California State University, Long Beach
Inside CSULB Logo

Moreno Chosen LULAC OC Citizen of the Year

Published: December 15, 2008

Chicano and Latino Studies’ Jose Moreno collected a trio of recognitions recently with twin invitations to join research projects and as a recipient of the Orange County Citizen of the Year Award from the Anaheim Council of the League of United Latin American Citizens (LULAC).

Moreno was invited to join the Association of American Colleges and Universities’ (AAC&U) Making Excellence Inclusive Advisory Board which includes participation as part of the research team in the AAC&U’s project titled “Give Students a Compass: College Learning, General Education and Student Success.”

“Compass” is part of AAC&U’s signature initiative, Liberal Education and America’s Promise, and is a multi-state collaborative to re-map educational aims, educational practices and assessment strategies for general education in three public state systems—the CSU system, Oregon University system and the University of Wisconsin.

Moreno also was invited to participate in the Western Association of Schools and Colleges (WASC) Task Force on Student Success. This task force will consider the recent change in the WASC process relating to student success and develop material that will provide guidance to institutions addressing this new requirement. The task force is composed of three to five peers with WASC experience and expertise in student success and includes representatives from both public and private institutions.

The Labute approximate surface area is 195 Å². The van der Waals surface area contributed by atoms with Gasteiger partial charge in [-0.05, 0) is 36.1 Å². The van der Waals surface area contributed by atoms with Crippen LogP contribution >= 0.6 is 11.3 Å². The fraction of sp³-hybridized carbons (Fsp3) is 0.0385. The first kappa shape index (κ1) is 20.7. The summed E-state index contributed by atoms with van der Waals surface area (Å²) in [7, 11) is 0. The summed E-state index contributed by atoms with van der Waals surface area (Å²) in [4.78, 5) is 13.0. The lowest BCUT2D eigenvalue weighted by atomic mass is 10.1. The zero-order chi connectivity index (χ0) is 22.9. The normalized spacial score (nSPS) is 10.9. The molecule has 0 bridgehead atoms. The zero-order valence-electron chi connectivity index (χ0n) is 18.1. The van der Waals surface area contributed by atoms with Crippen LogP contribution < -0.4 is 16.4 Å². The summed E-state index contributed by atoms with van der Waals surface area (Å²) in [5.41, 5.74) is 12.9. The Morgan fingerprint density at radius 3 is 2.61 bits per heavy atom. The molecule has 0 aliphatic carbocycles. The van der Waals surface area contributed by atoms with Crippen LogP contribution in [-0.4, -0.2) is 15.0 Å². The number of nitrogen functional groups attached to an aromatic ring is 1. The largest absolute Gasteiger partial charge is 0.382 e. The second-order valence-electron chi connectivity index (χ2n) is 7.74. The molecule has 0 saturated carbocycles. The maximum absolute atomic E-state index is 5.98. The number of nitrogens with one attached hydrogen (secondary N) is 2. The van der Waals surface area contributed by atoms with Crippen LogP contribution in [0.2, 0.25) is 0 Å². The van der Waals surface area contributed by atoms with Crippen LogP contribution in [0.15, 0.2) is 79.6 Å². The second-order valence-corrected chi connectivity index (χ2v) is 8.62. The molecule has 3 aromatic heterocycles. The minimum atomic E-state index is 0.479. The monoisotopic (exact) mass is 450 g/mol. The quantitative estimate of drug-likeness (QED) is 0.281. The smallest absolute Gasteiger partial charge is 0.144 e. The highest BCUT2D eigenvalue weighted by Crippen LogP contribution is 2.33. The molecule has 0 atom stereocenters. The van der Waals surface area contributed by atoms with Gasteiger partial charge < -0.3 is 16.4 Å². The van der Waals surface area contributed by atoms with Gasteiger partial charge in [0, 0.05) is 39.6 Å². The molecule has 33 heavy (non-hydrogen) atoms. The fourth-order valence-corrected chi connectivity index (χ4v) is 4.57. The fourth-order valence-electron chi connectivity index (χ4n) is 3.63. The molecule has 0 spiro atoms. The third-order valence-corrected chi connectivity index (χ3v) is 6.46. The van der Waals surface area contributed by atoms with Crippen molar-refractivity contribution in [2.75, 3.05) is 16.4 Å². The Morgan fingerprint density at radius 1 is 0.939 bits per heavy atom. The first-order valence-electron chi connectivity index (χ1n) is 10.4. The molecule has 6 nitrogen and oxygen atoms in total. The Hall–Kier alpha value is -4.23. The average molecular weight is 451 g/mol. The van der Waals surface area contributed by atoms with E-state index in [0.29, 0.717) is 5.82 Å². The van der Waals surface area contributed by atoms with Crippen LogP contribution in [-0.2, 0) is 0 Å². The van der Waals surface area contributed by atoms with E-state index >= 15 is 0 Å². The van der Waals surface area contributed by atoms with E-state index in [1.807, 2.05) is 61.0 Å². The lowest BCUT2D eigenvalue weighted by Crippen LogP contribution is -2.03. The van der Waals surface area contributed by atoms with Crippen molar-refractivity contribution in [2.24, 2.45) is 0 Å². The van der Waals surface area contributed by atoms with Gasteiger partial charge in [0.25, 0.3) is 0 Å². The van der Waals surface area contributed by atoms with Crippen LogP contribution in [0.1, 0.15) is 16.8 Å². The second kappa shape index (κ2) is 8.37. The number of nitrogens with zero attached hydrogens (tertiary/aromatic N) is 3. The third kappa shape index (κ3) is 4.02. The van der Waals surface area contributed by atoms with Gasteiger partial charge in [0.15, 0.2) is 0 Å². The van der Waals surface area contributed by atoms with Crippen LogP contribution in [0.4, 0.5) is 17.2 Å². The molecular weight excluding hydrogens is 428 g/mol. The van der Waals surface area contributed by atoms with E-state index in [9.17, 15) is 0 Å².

Moreno, who joined the university in 2004, was pleased to be selected and pointed with pride to his department. “Along with a previous appointment to serve on the National Action Council for Minorities in Engineering Research Advisory Council, this is not only recognition for me but for Chicano and Latino Studies at CSULB,” he said. “This says we are not simply a department in a corner of an institution but a department producing scholarship recognized by national organizations. This is scholarship not just for academics but for practitioners. This is scholarship that does more than educate. It helps transform conditions and creates positive change.”

Moreno feels a sense of validation with his three-way recognition. “I feel validated because, as a scholar and as a faculty member, I want to perform scholarship that leads to making an impact on practice and policy,” he said. “The invitation to participate in the AAC&U’s `Give Students a Compass’ validates the research I have been performing since 2002 through the Irvine Foundation-funded Campus Diversity Initiative Evaluation Resource project which focused on evaluating institutional effectiveness on diversity. This is a chance for us to turn our research focus on ourselves. I want to use the rigor of methods we demand of ourselves and our graduate students to assist our learning of how to best engage in diversity work and thus improve overall institutional decision-making and effectiveness not only in regards to diversity but in our overall performance as organizations.”

Moreno added that he is especially proud of being named a LULAC Orange County Citizen of the Year. “As a member of the Anaheim City School District Board of Education, this gives me a special feeling,” he said. “Serving on the board has been a challenging and formative experience.”